The gens Atilia, sometimes written Atillia, was a family at Rome, which had both patrician and plebeian branches. The first member of this gens who obtained the consulship was Marcus Atilius Regulus, in 335 BC. The Atilii continued to hold the highest offices of the state throughout the history of the Republic, and well into imperial times.
Titus Avidius Quietus was a Roman senator active during the reigns of the emperors Domitian, Nerva and Trajan. The offices he held included suffect consul in AD 93 and governor of Roman Britain around 98.
Lucius Neratius Marcellus was an imperial Roman military officer and senator who held a number of posts in the Emperor's service. Marcellus was elected consul twice, first under Domitian in 95 AD and again under Hadrian in 129. His life provides several examples of how patronage operated in early Imperial Rome.
Marcus Appius Bradua, also known by his full name Marcus Atilius Metilius Bradua was a Roman politician who lived in the second half of the 1st century and the first half of the 2nd century in the Roman Empire.
Lucius Trebius Germanus was a governor of Roman Britain in 127, and suffect consul with Gaius Calpurnius Flaccus, the proconsul of Cyprus in 123, at an uncertain date. He is known from a military diploma published in 1997 that bears the date 20 August 127.
Gnaeus Julius Verus was Roman senator and general of the mid-2nd century AD. He was suffect consul, and governed several important imperial provinces: Germania Inferior, Britain, and Syria.
Caerellius Priscus is the name given to the man on an inscription recovered at Mogontiacum (Mainz), set up by a governor of Germania Superior who was afterwards governor of Roman Britain in the late 170s.
Marcus Antius Crescens Calpurnianus was a Roman senator, who held several offices, including acting governor of Roman Britain in the late second century AD, and as one of the quindecimviri sacris faciundis present at the Secular Games of 204.
Maxima Caesariensis, also known as Britannia Maxima, was one of the provinces of the Diocese of "the Britains" created during the Diocletian Reforms at the end of the 3rd century. It was probably created after the defeat of the usurper Allectus by Constantius Chlorus in AD 296 and was mentioned in the c. 312 Verona List of the Roman provinces. Its position and capital remain uncertain, although it was probably adjacent to Flavia Caesariensis. On the basis of its governor's eventual consular rank, it is now usually considered to have consisted of Augusta or Londinium (London) and southeastern England.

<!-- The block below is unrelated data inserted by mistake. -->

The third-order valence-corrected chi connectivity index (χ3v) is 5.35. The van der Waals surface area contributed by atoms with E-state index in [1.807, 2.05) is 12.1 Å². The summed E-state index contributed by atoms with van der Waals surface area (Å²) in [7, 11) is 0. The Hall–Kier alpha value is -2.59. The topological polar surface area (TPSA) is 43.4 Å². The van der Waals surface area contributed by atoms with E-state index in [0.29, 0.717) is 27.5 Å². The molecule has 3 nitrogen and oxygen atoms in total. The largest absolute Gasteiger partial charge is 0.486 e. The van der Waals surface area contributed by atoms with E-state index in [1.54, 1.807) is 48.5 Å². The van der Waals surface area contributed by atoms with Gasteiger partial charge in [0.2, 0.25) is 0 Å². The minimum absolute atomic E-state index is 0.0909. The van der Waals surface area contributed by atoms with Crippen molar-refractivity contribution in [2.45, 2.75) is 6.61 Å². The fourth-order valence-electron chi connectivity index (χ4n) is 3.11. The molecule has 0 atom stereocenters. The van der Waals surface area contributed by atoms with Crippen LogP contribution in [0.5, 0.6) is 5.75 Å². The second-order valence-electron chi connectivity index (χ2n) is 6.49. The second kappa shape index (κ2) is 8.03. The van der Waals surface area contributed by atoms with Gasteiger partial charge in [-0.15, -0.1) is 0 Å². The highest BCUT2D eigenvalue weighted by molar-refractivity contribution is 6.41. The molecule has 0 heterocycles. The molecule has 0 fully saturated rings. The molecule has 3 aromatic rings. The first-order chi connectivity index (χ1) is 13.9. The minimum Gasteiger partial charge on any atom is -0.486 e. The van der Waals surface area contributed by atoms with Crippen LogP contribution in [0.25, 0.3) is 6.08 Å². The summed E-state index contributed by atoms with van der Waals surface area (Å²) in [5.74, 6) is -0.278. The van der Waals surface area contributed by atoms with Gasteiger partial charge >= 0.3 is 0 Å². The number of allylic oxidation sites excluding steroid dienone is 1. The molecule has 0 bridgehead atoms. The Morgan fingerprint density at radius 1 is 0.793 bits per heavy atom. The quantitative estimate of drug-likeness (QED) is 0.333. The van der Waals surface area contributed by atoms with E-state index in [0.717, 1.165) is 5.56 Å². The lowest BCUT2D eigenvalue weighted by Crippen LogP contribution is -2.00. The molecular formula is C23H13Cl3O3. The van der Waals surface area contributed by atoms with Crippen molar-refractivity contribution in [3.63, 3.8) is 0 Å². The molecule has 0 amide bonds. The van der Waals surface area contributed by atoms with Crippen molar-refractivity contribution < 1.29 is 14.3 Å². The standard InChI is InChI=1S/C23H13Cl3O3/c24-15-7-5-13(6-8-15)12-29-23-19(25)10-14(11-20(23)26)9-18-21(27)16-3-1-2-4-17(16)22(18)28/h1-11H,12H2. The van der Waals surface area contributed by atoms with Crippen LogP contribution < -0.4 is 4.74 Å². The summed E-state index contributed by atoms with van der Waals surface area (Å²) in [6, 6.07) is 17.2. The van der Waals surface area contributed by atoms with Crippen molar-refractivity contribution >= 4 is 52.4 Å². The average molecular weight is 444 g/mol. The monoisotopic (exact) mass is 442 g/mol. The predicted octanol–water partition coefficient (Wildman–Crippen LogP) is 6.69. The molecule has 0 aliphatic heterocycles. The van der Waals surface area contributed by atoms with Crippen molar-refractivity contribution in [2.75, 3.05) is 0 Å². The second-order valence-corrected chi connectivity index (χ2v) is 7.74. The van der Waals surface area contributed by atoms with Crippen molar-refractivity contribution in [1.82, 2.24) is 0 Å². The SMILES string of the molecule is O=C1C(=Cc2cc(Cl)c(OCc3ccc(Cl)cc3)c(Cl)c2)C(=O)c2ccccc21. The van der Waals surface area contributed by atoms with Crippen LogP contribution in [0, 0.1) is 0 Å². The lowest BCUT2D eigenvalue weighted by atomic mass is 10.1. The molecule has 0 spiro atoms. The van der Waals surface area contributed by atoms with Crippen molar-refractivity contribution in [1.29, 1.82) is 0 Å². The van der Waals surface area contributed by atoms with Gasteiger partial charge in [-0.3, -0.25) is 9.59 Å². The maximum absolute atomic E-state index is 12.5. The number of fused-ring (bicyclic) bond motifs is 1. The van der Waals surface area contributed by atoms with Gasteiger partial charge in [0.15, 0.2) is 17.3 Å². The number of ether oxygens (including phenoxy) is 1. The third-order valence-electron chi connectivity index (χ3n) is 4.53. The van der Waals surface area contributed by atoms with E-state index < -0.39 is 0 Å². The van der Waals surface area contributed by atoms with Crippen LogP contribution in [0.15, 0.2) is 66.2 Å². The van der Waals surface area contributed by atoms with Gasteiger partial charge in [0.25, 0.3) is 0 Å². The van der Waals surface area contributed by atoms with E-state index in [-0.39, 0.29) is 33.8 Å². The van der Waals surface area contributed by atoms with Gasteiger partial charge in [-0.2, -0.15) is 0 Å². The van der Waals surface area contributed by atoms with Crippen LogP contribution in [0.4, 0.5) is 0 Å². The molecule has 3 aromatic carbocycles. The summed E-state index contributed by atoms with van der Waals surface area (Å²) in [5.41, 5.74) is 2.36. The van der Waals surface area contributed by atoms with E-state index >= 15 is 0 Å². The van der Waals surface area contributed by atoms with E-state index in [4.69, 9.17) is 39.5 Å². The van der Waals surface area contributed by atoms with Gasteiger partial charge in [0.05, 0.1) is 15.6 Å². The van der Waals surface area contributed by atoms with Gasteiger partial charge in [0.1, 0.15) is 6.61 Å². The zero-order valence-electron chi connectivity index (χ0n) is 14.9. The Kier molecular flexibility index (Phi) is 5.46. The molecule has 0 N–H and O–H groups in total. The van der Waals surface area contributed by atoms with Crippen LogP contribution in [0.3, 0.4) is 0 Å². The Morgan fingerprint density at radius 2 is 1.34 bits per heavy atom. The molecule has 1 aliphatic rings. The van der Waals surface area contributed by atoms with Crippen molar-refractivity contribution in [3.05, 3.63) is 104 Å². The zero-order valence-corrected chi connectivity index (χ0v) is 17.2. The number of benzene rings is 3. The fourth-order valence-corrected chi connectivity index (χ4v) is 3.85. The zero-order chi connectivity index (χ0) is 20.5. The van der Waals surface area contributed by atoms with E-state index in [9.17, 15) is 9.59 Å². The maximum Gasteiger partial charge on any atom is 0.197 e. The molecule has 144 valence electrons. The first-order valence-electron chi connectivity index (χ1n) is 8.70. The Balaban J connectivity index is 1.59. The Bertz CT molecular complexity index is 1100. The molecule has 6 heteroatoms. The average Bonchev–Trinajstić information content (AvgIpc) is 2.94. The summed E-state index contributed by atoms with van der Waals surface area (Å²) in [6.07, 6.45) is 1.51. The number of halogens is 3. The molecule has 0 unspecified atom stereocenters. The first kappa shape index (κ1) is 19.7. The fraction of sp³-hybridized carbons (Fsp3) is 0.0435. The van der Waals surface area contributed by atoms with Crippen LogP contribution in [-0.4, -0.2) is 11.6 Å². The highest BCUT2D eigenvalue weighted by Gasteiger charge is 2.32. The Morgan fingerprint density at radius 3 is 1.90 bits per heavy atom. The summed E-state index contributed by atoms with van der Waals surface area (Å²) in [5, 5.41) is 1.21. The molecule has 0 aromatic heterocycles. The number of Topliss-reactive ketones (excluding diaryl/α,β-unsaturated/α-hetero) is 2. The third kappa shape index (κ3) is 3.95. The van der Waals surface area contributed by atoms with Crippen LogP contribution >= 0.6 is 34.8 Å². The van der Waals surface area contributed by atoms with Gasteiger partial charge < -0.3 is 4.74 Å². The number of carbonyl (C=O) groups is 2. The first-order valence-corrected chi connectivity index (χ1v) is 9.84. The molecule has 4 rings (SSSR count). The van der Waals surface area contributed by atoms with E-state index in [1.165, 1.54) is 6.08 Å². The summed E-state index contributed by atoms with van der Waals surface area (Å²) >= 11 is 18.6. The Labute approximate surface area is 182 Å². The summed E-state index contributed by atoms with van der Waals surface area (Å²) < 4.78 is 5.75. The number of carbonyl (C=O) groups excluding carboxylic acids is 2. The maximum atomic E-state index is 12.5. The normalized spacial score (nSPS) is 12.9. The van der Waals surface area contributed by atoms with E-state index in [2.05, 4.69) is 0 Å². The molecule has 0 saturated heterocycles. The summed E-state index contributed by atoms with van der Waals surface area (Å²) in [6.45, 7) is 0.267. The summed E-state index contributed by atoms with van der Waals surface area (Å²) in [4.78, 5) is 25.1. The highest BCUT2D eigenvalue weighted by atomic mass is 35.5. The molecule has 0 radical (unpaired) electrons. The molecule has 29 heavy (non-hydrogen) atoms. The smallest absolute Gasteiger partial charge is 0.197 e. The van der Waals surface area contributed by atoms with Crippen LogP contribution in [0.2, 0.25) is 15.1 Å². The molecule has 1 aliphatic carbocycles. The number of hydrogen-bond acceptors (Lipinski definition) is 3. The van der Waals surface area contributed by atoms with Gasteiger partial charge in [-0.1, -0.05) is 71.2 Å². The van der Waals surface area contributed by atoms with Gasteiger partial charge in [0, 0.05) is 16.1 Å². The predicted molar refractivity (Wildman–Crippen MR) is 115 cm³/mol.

Titus Pomponius Proculus Vitrasius Pollio was a Roman senator, who held several imperial appointments during the reign of Marcus Aurelius. He was suffect consul in an undetermined nundinium around 151; he was a consul ordinarius in the year 176 with Marcus Flavius Aper as his colleague.
Appius Annius Atilius Bradua was a Senator of the Roman Empire in the 2nd century.
Lucius Antistius Rusticus was a Roman senator active in the later part of the first century AD. He was suffect consul for March–April 90, with Lucius Julius Ursus Servianus as his colleague.
Gaius Manlius Valens was a Roman senator of the late first century AD. He was selected as consul ordinarius in his ninetieth year, serving with Gaius Antistius Vetus in AD 96.
Gaius Curtius Justus was a Roman senator who held several posts in the emperor's service during the Antonine dynasty. He was suffect consul in 151 with Publius Julius Nauto as his colleague. Justus is known primarily through surviving inscriptions, although he could be identical with the Curtius Justus mentioned as a scriptor rei rusticae by Gargilius Martialis (2.1.4,7).
Lucius Burbuleius Optatus Ligarianus was a Roman senator of the second century, who held several offices in the emperor's service. He was suffect consul in the nundinium of May-August 135 as the colleague of Marcus Aemilius Papus. He died while governor of Syria.
Marcus Annius Libo was a Roman senator. He was suffect consul in the nundinium of January-April 161 with Quintus Camurinus Numisius Junior as his colleague. Libo was the nephew of emperor Antoninus Pius, and cousin to emperor Marcus Aurelius.
Lucius Aninius Sextius Florentinus was a Roman senator, who held a number of imperial appointments during the reigns of Trajan and Hadrian. He died while governing Roman Arabia; his unnamed son had a tomb prepared for him at Petra, which still stands.